WATCH NOW: Shuttered businesses start returning to downtown Charlottesville – The Daily Progress

Telegraph Art & Comics

Telegraph Art & Comics owners Kate DeNeveu and David Murray, holding their son, Ben, 5, are shown at their store in the Seminole Square shopping center. The couple plans to reopen their Downtown Mall location in June. WATCH NOW: Find related video at DailyProgress.com.

As more people get vaccinated against COVID-19 and mask mandates are lifted, several businesses are returning to Charlottesville’s Downtown Mall.

On Friday, all state restrictions on capacity and social distancing, as well as mask mandates for vaccinated adults, were lifted, though businesses still retain the right to require masks for customers and employees.

According to the Virginia Department of Health, more than half of all adults in Virginia are fully vaccinated and the positivity rate of COVID testing is at 2.8%, the lowest in months.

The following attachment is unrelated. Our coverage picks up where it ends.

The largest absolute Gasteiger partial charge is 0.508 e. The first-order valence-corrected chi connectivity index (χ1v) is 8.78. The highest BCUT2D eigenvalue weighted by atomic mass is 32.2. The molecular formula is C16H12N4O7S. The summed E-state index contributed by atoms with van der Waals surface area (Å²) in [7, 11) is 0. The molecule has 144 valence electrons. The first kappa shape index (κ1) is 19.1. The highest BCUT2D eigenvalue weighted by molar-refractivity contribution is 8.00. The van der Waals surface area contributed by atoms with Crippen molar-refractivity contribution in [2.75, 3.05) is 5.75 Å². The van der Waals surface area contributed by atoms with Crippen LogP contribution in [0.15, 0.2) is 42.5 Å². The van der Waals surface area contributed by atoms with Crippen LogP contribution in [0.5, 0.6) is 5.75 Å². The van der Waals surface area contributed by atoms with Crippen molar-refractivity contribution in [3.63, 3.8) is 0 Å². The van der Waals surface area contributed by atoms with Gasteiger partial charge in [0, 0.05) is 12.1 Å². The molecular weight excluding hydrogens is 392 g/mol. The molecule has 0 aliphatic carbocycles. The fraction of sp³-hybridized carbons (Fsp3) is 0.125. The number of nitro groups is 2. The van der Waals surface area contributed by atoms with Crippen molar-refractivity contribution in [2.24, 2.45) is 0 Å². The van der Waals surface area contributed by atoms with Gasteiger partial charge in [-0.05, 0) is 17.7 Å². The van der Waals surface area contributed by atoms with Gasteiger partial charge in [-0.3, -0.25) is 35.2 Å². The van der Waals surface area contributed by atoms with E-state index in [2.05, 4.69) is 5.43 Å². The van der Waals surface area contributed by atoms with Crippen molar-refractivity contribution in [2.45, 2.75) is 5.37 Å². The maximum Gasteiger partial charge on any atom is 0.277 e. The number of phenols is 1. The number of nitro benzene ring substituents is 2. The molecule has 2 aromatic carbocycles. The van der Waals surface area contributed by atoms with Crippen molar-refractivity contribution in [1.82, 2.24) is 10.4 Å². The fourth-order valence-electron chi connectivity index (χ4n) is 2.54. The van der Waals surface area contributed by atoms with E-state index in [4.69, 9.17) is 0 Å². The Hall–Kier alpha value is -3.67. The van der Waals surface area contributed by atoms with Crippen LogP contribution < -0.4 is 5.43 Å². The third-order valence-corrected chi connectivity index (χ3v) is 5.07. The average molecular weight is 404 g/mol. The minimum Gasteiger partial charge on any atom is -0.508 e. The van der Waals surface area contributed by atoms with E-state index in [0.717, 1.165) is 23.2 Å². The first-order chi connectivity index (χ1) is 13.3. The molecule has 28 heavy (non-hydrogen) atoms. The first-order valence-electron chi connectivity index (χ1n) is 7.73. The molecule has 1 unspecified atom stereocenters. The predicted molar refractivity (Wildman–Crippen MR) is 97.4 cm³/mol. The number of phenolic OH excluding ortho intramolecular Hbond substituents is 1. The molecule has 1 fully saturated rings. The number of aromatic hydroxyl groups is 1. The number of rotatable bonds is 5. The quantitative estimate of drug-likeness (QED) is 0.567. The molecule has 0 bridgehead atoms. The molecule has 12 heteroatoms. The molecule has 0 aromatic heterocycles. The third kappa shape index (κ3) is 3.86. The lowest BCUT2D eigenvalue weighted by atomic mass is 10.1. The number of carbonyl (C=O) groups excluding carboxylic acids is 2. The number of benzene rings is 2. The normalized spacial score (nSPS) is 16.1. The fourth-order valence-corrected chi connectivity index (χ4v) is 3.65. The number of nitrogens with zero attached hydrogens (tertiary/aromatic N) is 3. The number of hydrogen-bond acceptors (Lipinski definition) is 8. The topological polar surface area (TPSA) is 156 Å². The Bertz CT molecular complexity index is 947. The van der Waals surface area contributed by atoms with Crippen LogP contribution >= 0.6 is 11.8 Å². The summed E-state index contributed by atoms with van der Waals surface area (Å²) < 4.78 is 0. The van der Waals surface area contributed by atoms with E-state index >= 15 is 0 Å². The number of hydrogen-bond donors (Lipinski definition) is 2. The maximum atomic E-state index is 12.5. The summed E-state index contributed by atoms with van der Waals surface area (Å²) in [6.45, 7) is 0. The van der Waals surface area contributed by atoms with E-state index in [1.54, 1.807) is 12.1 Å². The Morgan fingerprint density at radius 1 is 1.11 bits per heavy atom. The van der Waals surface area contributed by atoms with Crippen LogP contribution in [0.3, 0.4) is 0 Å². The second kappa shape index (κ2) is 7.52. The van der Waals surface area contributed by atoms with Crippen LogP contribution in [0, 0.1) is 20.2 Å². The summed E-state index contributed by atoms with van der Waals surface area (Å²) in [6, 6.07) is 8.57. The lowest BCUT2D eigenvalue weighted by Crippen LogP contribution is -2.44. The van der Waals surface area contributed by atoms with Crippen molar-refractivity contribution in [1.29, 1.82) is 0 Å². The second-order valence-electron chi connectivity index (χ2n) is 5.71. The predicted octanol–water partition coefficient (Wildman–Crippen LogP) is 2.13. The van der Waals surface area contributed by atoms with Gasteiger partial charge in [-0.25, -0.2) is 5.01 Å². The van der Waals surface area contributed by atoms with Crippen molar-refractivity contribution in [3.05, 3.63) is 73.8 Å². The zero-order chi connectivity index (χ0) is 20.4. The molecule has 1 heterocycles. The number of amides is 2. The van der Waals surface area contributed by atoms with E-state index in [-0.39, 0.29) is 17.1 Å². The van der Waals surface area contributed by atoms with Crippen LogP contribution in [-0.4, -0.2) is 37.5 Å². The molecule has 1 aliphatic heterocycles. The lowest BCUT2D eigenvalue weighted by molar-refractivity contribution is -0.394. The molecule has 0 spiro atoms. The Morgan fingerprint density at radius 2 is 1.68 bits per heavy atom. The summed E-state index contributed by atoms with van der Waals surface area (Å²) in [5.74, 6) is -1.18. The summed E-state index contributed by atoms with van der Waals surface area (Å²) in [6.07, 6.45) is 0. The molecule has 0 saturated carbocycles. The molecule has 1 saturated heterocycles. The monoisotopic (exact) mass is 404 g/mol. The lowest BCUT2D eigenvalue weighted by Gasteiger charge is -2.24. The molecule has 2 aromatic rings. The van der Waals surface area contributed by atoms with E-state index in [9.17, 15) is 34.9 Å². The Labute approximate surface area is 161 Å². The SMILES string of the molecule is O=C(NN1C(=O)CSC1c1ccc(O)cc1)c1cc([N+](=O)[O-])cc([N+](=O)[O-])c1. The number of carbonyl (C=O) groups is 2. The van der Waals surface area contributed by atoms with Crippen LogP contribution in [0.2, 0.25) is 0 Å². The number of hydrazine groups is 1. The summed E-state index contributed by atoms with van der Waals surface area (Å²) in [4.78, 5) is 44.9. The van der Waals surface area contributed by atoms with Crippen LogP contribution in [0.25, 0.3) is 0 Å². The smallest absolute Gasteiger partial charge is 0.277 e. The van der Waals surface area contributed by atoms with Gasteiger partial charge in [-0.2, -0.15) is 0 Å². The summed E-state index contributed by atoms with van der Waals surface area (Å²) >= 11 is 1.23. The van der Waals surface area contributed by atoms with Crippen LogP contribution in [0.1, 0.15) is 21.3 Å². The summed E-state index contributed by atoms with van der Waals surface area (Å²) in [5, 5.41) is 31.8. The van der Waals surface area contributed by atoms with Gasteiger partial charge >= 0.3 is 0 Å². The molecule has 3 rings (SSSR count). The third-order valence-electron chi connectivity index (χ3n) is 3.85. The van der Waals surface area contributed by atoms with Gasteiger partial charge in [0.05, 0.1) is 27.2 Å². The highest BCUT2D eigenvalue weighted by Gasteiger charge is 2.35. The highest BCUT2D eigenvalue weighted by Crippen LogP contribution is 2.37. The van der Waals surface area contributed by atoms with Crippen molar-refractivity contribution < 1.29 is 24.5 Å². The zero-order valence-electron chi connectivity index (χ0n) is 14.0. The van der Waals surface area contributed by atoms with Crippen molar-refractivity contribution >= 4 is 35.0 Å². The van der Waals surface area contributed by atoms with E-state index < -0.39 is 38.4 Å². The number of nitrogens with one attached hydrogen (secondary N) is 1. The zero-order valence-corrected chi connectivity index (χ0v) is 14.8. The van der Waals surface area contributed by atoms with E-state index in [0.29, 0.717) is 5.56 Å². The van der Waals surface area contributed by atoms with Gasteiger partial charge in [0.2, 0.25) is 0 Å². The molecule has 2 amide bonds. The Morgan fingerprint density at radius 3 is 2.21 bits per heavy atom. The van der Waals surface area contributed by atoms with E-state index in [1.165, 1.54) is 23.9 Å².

As life begins to return to some semblance of its pre-pandemic reality, so are Charlottesville businesses beginning to return to their old spaces.

In March 2020, Telegraph Art & Comics owners Kate DeNeveu and David Murray chose to close their flagship shop on the Downtown Mall. The space was just too small to properly social distance, the pair said, and so their uptown location temporarily became their sole operation.

“We said we weren’t going to reopen until we could guarantee the safety of our employees and customers, but I think now people are ready for downtown businesses to reopen,” Murray said. “Just looking at the patios on the mall and the people out and about, I feel like Charlottesville has a nice, hopeful optimism.”

As things continue to improve locally and nationally, Telegraph’s mall location likely will reopen in mid- to late June, with products more tailored for the smaller space.

Instead of offering back issues, the storefront will offer a swath of other tried-and-true comic shop staples and manga — comics of Japanese origin that the pair said have exploded in popularity.

“It’s definitely going to be Telegraph’s greatest hits,” DeNeveu said. “We’re going to start carrying more board games and collectibles but still have a heavy emphasis on kids’ books and graphic novels.”